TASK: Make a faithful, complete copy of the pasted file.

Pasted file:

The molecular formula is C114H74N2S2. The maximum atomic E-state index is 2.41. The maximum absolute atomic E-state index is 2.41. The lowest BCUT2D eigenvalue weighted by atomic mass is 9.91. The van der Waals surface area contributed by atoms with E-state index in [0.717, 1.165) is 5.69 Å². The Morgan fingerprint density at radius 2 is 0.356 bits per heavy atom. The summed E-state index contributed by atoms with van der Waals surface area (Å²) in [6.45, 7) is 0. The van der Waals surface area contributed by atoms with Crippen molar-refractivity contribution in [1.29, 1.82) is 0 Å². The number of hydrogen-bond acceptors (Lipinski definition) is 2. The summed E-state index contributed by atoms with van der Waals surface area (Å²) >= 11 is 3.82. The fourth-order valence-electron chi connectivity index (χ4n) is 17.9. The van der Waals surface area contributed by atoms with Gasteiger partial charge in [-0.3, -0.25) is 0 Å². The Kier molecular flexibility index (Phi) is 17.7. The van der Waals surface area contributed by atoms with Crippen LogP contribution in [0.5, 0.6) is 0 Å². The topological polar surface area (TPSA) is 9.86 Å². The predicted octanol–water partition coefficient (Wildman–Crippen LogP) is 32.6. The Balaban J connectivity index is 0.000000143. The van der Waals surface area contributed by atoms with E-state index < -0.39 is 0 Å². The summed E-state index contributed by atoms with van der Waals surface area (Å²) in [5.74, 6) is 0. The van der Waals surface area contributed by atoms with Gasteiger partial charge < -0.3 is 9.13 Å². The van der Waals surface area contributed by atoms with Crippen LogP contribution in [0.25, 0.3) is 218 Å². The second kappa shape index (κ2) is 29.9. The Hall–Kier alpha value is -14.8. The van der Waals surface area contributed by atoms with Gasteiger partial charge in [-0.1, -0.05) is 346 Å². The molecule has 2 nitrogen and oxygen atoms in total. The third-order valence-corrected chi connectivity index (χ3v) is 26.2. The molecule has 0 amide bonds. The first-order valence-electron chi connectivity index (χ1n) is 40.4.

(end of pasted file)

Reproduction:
The molecular formula is C114H74N2S2. The maximum atomic E-state index is 2.41. The maximum absolute atomic E-state index is 2.41. The lowest BCUT2D eigenvalue weighted by atomic mass is 9.91. The van der Waals surface area contributed by atoms with E-state index in [0.717, 1.165) is 5.69 Å². The Morgan fingerprint density at radius 2 is 0.356 bits per heavy atom. The summed E-state index contributed by atoms with van der Waals surface area (Å²) in [6.45, 7) is 0. The van der Waals surface area contributed by atoms with Crippen molar-refractivity contribution in [1.29, 1.82) is 0 Å². The number of hydrogen-bond acceptors (Lipinski definition) is 2. The summed E-state index contributed by atoms with van der Waals surface area (Å²) >= 11 is 3.82. The fourth-order valence-electron chi connectivity index (χ4n) is 17.9. The van der Waals surface area contributed by atoms with Gasteiger partial charge in [-0.3, -0.25) is 0 Å². The Kier molecular flexibility index (Phi) is 17.7. The van der Waals surface area contributed by atoms with Crippen LogP contribution in [0.5, 0.6) is 0 Å². The topological polar surface area (TPSA) is 9.86 Å². The predicted octanol–water partition coefficient (Wildman–Crippen LogP) is 32.6. The Balaban J connectivity index is 0.000000143. The van der Waals surface area contributed by atoms with E-state index < -0.39 is 0 Å². The summed E-state index contributed by atoms with van der Waals surface area (Å²) in [5.74, 6) is 0. The van der Waals surface area contributed by atoms with Gasteiger partial charge < -0.3 is 9.13 Å². The van der Waals surface area contributed by atoms with Crippen LogP contribution in [0.25, 0.3) is 218 Å². The second kappa shape index (κ2) is 29.9. The Hall–Kier alpha value is -14.8. The van der Waals surface area contributed by atoms with Gasteiger partial charge in [-0.1, -0.05) is 346 Å². The molecule has 2 nitrogen and oxygen atoms in total. The third-order valence-corrected chi connectivity index (χ3v) is 26.2. The molecule has 0 amide bonds. The first-order valence-electron chi connectivity index (χ1n) is 40.4.